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Uber Pulls Self-Driving Cars From California Roads


After a fight with the state of California, the ride service Uber has pulled its fleet of self-driving cars from San Francisco's streets. The company announced that decision yesterday about a week after the pilot project started. California officials had repeatedly objected to Uber's project. They said the company had failed to get the required permit.

To talk about this, I'm joined by Queena Kim. She covers Silicon Valley for member station KQED. Hiya.


SIEGEL: And explain to us this dispute between Uber and the state of California. What's behind it?

KIM: Yeah, so self-driving cars here in California have to be registered with the DMV. Uber is arguing that their car isn't really self-driving. They have a driver behind the wheel that can take over if the computer malfunctions. Also they're saying that the technology isn't totally self-driving, so the car can't just go out and drive itself.

Well, the DMV didn't buy that argument. And then we entered unchartered territory. 'Cause it's totally unclear what the enforcement mechanism would be, the state attorney general threatened to sue. And you know, that can take a really long time. And so Uber exploited this uncertainty and continued to run its pilot.

Well, we got an answer yesterday about what the state can do. And the DMV pulled the registrations for these cars. And if you're not registered, you can't be on the streets.

SIEGEL: This also comes after there was a video taken of one of these cars running a red light.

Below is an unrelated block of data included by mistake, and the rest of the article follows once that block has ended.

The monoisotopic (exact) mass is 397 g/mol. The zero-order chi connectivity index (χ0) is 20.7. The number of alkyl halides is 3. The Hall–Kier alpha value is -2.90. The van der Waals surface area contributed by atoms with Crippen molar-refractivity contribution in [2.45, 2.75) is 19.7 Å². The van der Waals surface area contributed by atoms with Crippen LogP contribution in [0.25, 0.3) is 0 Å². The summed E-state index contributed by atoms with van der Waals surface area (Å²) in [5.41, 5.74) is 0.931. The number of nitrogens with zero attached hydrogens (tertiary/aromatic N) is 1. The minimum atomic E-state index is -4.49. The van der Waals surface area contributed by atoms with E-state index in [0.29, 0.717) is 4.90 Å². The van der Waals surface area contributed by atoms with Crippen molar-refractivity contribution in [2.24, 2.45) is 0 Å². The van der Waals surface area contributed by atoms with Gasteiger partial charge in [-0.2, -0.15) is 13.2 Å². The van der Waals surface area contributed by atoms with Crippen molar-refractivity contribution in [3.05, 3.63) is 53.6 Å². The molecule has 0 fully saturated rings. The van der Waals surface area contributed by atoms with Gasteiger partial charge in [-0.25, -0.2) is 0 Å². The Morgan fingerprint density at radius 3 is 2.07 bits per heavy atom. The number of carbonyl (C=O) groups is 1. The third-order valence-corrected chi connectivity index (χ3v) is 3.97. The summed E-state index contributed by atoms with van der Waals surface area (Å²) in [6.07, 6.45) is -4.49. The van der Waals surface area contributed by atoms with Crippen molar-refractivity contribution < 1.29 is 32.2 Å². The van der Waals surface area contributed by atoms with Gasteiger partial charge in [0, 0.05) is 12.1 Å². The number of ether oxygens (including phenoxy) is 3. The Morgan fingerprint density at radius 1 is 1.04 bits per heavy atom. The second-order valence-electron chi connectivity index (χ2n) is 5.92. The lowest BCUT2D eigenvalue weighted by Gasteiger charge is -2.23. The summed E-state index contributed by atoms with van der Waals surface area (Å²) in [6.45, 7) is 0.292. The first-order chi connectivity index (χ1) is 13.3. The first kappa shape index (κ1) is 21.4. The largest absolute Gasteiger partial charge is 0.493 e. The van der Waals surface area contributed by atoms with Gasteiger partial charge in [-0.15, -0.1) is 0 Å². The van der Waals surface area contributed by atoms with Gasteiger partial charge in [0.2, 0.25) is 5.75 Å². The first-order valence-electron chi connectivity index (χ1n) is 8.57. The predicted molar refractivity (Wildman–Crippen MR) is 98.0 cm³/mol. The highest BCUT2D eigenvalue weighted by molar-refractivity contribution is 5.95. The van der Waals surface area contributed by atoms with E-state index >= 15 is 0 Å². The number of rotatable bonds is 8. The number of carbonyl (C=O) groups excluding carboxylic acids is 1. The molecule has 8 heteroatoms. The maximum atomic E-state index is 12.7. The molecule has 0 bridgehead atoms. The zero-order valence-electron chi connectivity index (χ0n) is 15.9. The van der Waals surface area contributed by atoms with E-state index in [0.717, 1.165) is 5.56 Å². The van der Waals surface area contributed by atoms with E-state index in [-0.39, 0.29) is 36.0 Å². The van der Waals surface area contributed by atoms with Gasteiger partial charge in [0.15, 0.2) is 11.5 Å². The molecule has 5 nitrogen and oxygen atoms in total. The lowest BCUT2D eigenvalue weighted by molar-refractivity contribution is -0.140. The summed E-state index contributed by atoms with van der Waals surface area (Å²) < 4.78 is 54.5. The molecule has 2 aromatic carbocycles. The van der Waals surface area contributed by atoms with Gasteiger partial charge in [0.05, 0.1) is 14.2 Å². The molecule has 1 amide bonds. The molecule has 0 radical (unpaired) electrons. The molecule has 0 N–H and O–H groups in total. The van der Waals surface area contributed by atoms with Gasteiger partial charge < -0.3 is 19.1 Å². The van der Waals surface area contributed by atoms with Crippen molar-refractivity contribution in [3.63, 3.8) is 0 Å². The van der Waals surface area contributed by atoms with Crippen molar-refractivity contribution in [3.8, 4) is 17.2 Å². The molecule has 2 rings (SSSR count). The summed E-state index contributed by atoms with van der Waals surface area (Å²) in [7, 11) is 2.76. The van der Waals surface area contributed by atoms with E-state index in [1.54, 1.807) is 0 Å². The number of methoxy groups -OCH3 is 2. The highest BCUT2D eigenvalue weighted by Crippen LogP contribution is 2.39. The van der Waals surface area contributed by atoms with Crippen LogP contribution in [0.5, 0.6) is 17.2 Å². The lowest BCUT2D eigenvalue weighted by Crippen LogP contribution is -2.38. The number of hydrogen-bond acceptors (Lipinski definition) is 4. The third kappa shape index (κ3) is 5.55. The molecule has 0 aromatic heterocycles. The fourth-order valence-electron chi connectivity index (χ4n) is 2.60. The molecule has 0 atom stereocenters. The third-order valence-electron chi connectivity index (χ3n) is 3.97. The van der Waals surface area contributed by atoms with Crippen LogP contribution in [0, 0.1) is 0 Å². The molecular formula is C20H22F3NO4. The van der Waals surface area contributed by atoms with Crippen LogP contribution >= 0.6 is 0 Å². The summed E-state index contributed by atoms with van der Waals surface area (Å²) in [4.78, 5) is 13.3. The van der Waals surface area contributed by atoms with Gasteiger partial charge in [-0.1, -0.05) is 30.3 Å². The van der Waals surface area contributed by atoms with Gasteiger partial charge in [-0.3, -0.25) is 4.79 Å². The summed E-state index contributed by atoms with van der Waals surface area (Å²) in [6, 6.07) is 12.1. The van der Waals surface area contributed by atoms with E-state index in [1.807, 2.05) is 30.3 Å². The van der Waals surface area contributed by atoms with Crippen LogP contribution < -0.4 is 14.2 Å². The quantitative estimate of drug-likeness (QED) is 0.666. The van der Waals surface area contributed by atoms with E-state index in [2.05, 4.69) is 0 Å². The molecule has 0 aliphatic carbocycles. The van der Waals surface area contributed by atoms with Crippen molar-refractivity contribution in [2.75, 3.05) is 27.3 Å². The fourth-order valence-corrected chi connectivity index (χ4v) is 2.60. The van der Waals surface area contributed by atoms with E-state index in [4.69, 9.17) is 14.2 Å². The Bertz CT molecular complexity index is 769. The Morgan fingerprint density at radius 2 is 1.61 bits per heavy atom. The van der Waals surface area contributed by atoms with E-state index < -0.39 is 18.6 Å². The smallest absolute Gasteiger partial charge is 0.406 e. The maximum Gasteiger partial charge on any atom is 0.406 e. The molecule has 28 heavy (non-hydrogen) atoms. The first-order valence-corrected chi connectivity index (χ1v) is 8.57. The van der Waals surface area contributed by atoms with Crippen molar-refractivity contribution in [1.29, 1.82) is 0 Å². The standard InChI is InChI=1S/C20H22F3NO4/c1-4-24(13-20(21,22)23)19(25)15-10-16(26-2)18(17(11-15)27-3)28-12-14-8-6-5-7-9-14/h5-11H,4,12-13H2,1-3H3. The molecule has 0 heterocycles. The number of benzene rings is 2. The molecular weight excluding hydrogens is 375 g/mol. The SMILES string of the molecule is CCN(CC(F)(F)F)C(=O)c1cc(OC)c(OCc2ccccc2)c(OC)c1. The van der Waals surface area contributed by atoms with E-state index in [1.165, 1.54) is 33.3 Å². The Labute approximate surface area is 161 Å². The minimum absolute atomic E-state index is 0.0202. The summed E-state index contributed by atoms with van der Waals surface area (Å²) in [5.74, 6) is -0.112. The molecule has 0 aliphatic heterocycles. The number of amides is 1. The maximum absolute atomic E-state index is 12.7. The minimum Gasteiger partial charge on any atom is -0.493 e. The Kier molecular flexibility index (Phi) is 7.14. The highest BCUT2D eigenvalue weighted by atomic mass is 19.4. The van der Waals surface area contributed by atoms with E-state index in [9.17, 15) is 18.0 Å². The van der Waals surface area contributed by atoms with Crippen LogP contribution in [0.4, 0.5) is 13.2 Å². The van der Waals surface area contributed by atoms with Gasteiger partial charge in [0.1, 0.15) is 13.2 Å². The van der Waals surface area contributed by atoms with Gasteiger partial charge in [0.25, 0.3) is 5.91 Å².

KIM: Yes. The company is saying that that was driver error, and it wasn't the computer. And there were also some complaints amongst bicyclists that the car made these - what's called an unsafe right hook, which means at the last minute just sort of veers into the bike lane when it makes a right turn which obviously is unsafe if there's a biker there.

SIEGEL: Now, I understand that Uber objected to being required to register, and they claim that their car isn't fully self-driving. It seems as though getting a permit could have been - other people have done it. Is there any other reason people think Uber might be resisting this process?

KIM: So we're sort of in the area of speculation here 'cause they haven't really drilled into why they're not doing this. One idea that was floated out there is that this might give them a competitive advantage.

If you register your car with the DMV, you have to start giving out these incident reports every time the car does something wrong or the driver has to take over, if it gets into an accident. These reports are all public. And right now, the self-driving car space is really competitive. And so I imagine if you don't tell your competitors everything that went wrong, that gives you an advantage.

SIEGEL: Uber has had self-driving cars on the road in Pittsburgh since September. Why does the company's relationship with regulators in California seem to be worse than it is in Pennsylvania?

KIM: Well, as you know, Pittsburgh is an old steel town, and it's been trying to redefine itself as a sort of hub for self-driving cars and a little - like, a playground for innovation. So the mayor there was very supportive of this effort.

Here in California, this experiment has been going on for a little longer with Google. There are more regulations in place, and they didn't abide by them. It's not so much a free-for-all as it seems to be in Pittsburgh.

SIEGEL: That's reporter Queena Kim of member station KQED. Thanks for talking with us.

KIM: Well, thanks for having me on.

SIEGEL: And today Uber announced that it would be expanding its pilot project for self-driving cars in Arizona. In a statement, Arizona Governor Doug Ducey said, California may not want you, but we do. Transcript provided by NPR, Copyright NPR.

Queena Kim

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